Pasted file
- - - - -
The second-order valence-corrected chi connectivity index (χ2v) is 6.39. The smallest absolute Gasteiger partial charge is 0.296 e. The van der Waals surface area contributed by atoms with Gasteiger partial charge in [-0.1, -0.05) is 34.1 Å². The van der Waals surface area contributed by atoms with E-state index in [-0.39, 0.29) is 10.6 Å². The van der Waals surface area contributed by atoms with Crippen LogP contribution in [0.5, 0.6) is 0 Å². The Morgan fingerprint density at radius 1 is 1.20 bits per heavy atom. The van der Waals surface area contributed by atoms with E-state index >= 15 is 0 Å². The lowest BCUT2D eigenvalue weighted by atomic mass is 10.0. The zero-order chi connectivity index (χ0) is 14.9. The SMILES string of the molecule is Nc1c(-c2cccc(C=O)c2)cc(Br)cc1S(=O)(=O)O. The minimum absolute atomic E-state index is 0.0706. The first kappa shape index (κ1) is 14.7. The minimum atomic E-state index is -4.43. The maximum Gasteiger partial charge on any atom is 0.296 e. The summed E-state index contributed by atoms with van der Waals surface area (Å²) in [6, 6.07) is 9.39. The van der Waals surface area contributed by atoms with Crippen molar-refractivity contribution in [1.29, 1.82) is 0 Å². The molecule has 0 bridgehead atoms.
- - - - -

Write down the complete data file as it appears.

The second-order valence-corrected chi connectivity index (χ2v) is 6.39. The smallest absolute Gasteiger partial charge is 0.296 e. The van der Waals surface area contributed by atoms with Gasteiger partial charge in [-0.1, -0.05) is 34.1 Å². The van der Waals surface area contributed by atoms with E-state index in [-0.39, 0.29) is 10.6 Å². The van der Waals surface area contributed by atoms with Crippen LogP contribution in [0.5, 0.6) is 0 Å². The Morgan fingerprint density at radius 1 is 1.20 bits per heavy atom. The van der Waals surface area contributed by atoms with E-state index >= 15 is 0 Å². The lowest BCUT2D eigenvalue weighted by atomic mass is 10.0. The zero-order chi connectivity index (χ0) is 14.9. The SMILES string of the molecule is Nc1c(-c2cccc(C=O)c2)cc(Br)cc1S(=O)(=O)O. The minimum absolute atomic E-state index is 0.0706. The first kappa shape index (κ1) is 14.7. The minimum atomic E-state index is -4.43. The maximum Gasteiger partial charge on any atom is 0.296 e. The summed E-state index contributed by atoms with van der Waals surface area (Å²) in [6, 6.07) is 9.39. The van der Waals surface area contributed by atoms with Crippen molar-refractivity contribution in [1.29, 1.82) is 0 Å². The molecule has 0 bridgehead atoms.